how to be a good father

How to be a Good Father to a Toddler

Carlos is glued to his big flat screen. He is eating chips and using the feature that lets him watch football and soccer at the same time. Suddenly, his two-year-old son loses interest and needs some attention.

“Juanita!” he yells in the general direction of the kitchen, “you need to do something with Manuel!”

Silence.

No, Carlos. Juanita is up to her eyeballs in cooking and laundry. You’re the one who needs to do something with Manuel. You need to know how to bond with your toddler. You need to know how to be be a good father to your toddler. And it doesn’t involve sports on the big screen. Maybe you identify with Carlos. Here are some ideas on how to be a good father to a toddler:

1. Spend more time on the floor.

Seriously. You can’t father a toddler standing up. Not in the areas where it counts. Eye level and full contact. There are no compromises with a two-year-old.

2. Listen with your eyes as well as your ears.

Focus. We’ve heard it about sports, and it is critical in parenting. Toddlers don’t just demand attention, they actually need the no holds barred immersion of dad. They just do.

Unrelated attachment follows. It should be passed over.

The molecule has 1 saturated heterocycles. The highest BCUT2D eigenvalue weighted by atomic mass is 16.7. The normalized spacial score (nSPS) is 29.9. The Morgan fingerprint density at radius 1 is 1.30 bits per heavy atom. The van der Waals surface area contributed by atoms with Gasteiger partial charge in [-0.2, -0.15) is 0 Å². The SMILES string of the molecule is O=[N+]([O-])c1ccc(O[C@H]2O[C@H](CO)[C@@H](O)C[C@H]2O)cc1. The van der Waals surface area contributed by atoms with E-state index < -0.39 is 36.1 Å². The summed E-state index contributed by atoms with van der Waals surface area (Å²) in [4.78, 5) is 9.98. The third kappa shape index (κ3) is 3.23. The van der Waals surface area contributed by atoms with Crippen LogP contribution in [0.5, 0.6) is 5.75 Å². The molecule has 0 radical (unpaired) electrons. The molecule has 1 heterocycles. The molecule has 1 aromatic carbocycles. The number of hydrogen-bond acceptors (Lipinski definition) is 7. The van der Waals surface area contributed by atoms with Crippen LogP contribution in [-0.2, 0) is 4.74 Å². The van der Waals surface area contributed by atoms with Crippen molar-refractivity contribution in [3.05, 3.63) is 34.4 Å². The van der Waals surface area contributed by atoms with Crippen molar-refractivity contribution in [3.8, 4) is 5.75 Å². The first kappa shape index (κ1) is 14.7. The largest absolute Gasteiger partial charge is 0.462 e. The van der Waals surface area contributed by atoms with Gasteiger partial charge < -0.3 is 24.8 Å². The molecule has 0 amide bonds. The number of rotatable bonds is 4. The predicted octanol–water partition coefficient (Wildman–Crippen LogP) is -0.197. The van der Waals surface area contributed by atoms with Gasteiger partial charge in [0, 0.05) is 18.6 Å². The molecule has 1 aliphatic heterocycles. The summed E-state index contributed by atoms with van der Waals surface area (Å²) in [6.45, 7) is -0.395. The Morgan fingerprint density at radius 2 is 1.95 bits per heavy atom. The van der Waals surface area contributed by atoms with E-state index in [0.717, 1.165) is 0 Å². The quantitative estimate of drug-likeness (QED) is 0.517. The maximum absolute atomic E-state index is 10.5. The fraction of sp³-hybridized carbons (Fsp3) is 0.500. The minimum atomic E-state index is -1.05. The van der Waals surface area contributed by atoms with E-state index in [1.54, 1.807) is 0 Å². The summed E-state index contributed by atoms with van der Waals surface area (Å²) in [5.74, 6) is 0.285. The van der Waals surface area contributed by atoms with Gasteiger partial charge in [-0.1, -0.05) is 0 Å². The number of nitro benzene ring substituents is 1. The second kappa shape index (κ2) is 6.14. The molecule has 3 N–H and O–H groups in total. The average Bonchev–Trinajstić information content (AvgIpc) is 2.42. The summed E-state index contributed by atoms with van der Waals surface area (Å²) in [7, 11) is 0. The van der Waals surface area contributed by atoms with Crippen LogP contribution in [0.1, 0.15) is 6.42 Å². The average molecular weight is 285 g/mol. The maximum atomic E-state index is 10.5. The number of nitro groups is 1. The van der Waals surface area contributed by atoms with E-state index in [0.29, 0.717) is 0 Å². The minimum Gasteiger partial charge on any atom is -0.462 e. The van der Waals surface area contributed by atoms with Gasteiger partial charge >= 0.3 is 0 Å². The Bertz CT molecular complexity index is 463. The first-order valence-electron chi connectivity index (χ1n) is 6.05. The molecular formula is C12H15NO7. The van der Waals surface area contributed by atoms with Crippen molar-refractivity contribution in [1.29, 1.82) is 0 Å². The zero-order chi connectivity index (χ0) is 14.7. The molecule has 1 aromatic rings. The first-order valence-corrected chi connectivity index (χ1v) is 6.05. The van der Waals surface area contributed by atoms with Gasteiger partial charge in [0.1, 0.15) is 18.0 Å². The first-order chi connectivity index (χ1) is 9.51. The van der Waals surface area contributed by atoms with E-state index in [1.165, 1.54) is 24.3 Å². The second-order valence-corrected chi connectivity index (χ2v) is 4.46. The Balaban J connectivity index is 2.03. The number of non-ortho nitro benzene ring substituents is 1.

3. Turn off the television.

Learning is all about interaction. You are so much better than a big flat screen. While you’re ditching the TV, lose the battery-operated toys too. Why play with a car that go’s “toot” when your toddler could make the same noise? Why digital replication when the two of you can use your imaginations? That goes for you too, Dad. Put away the smartphone, the tablet, the pager, and the “hands-free” device. Get into those blocks with Junior, along with the  wooden puzzles and the big cars. Imagination is the word, and you are the stimulus.

4. Be all in.

You know what we mean. Parenting isn’t a mother exclusive job at any age. [Tweet This] Make sure your toddler knows you as a complete participant, rather than an occasional visitor. Read to him. Play with her. Bath him. Change her diaper. Feed them. Take them shopping with you. Be the parent.

5. Volunteer in the two-year-old class at the “Y” or your local faith community.

There is so much we can learn from everyone else — our spouse, our friends, and the community. Get involved. To do is to learn is to do.

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Huddle Up: Talk with your wife over dinner tonight. Tell her you want to be more proactive as a dad, then discuss whatever she mentions without being defensive.

 


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